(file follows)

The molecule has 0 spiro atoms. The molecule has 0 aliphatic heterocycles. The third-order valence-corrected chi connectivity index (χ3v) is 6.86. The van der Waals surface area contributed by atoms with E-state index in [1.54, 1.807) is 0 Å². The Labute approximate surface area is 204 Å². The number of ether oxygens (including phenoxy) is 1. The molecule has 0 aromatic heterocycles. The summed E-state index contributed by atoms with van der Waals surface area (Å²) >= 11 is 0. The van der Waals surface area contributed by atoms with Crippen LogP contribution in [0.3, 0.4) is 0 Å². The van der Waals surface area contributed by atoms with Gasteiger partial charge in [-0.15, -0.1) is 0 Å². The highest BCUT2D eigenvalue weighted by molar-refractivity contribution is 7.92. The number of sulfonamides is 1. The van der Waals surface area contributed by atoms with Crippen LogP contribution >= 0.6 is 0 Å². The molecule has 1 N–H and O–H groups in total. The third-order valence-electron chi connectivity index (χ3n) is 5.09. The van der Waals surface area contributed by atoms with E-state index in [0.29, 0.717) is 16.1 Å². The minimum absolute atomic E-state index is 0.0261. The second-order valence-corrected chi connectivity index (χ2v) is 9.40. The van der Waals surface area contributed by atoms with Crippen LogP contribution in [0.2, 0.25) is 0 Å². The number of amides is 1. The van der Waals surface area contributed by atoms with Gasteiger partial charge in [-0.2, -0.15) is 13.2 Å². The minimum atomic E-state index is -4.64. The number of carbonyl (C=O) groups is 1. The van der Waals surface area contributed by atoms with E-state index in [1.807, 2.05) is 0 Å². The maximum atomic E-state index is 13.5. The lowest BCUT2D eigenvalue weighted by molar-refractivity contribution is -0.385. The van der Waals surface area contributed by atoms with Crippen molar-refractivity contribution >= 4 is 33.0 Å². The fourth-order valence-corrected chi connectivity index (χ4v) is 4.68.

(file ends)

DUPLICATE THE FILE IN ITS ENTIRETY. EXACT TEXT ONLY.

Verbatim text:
The molecule has 0 spiro atoms. The molecule has 0 aliphatic heterocycles. The third-order valence-corrected chi connectivity index (χ3v) is 6.86. The van der Waals surface area contributed by atoms with E-state index in [1.54, 1.807) is 0 Å². The Labute approximate surface area is 204 Å². The number of ether oxygens (including phenoxy) is 1. The molecule has 0 aromatic heterocycles. The summed E-state index contributed by atoms with van der Waals surface area (Å²) >= 11 is 0. The van der Waals surface area contributed by atoms with Crippen LogP contribution in [0.3, 0.4) is 0 Å². The van der Waals surface area contributed by atoms with Gasteiger partial charge in [-0.15, -0.1) is 0 Å². The highest BCUT2D eigenvalue weighted by molar-refractivity contribution is 7.92. The number of sulfonamides is 1. The van der Waals surface area contributed by atoms with Crippen LogP contribution >= 0.6 is 0 Å². The molecule has 1 N–H and O–H groups in total. The third-order valence-electron chi connectivity index (χ3n) is 5.09. The van der Waals surface area contributed by atoms with E-state index in [0.29, 0.717) is 16.1 Å². The minimum absolute atomic E-state index is 0.0261. The second-order valence-corrected chi connectivity index (χ2v) is 9.40. The van der Waals surface area contributed by atoms with Crippen LogP contribution in [0.2, 0.25) is 0 Å². The number of amides is 1. The van der Waals surface area contributed by atoms with Gasteiger partial charge in [-0.2, -0.15) is 13.2 Å². The minimum atomic E-state index is -4.64. The number of carbonyl (C=O) groups is 1. The van der Waals surface area contributed by atoms with E-state index in [1.807, 2.05) is 0 Å². The maximum atomic E-state index is 13.5. The lowest BCUT2D eigenvalue weighted by molar-refractivity contribution is -0.385. The van der Waals surface area contributed by atoms with Crippen molar-refractivity contribution >= 4 is 33.0 Å². The fourth-order valence-corrected chi connectivity index (χ4v) is 4.68.